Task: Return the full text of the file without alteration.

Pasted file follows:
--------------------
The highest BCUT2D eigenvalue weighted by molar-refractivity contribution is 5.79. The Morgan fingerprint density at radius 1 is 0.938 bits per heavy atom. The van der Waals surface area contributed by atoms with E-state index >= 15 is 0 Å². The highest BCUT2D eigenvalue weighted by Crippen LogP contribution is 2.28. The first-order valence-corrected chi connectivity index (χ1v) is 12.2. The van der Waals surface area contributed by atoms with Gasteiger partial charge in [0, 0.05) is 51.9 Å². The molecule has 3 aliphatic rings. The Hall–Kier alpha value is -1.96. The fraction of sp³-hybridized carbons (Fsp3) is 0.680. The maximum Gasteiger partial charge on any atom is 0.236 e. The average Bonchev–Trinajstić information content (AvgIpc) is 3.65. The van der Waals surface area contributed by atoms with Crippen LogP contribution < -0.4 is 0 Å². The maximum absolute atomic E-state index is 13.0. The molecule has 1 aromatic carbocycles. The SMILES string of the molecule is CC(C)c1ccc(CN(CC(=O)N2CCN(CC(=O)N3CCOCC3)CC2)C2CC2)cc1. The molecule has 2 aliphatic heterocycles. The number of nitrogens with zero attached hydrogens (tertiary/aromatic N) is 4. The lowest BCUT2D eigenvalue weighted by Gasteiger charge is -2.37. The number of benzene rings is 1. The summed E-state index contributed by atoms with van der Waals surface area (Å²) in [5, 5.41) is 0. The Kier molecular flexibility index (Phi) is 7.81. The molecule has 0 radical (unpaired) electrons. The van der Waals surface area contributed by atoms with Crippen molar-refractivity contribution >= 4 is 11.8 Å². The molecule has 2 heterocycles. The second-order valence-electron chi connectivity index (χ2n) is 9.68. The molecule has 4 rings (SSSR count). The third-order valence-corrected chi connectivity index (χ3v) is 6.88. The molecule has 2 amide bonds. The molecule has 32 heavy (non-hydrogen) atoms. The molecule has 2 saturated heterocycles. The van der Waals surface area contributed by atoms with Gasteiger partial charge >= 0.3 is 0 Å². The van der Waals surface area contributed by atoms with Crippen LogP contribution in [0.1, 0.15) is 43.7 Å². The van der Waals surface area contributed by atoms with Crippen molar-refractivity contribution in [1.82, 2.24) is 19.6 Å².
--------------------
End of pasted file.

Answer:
The highest BCUT2D eigenvalue weighted by molar-refractivity contribution is 5.79. The Morgan fingerprint density at radius 1 is 0.938 bits per heavy atom. The van der Waals surface area contributed by atoms with E-state index >= 15 is 0 Å². The highest BCUT2D eigenvalue weighted by Crippen LogP contribution is 2.28. The first-order valence-corrected chi connectivity index (χ1v) is 12.2. The van der Waals surface area contributed by atoms with Gasteiger partial charge in [0, 0.05) is 51.9 Å². The molecule has 3 aliphatic rings. The Hall–Kier alpha value is -1.96. The fraction of sp³-hybridized carbons (Fsp3) is 0.680. The maximum Gasteiger partial charge on any atom is 0.236 e. The average Bonchev–Trinajstić information content (AvgIpc) is 3.65. The van der Waals surface area contributed by atoms with Crippen LogP contribution < -0.4 is 0 Å². The maximum absolute atomic E-state index is 13.0. The molecule has 1 aromatic carbocycles. The SMILES string of the molecule is CC(C)c1ccc(CN(CC(=O)N2CCN(CC(=O)N3CCOCC3)CC2)C2CC2)cc1. The molecule has 2 aliphatic heterocycles. The number of nitrogens with zero attached hydrogens (tertiary/aromatic N) is 4. The lowest BCUT2D eigenvalue weighted by Gasteiger charge is -2.37. The number of benzene rings is 1. The summed E-state index contributed by atoms with van der Waals surface area (Å²) in [5, 5.41) is 0. The Kier molecular flexibility index (Phi) is 7.81. The molecule has 0 radical (unpaired) electrons. The van der Waals surface area contributed by atoms with Crippen molar-refractivity contribution >= 4 is 11.8 Å². The molecule has 2 heterocycles. The second-order valence-electron chi connectivity index (χ2n) is 9.68. The molecule has 4 rings (SSSR count). The third-order valence-corrected chi connectivity index (χ3v) is 6.88. The molecule has 2 amide bonds. The molecule has 32 heavy (non-hydrogen) atoms. The molecule has 2 saturated heterocycles. The van der Waals surface area contributed by atoms with Gasteiger partial charge >= 0.3 is 0 Å². The van der Waals surface area contributed by atoms with Crippen LogP contribution in [0.1, 0.15) is 43.7 Å². The van der Waals surface area contributed by atoms with Crippen molar-refractivity contribution in [1.82, 2.24) is 19.6 Å².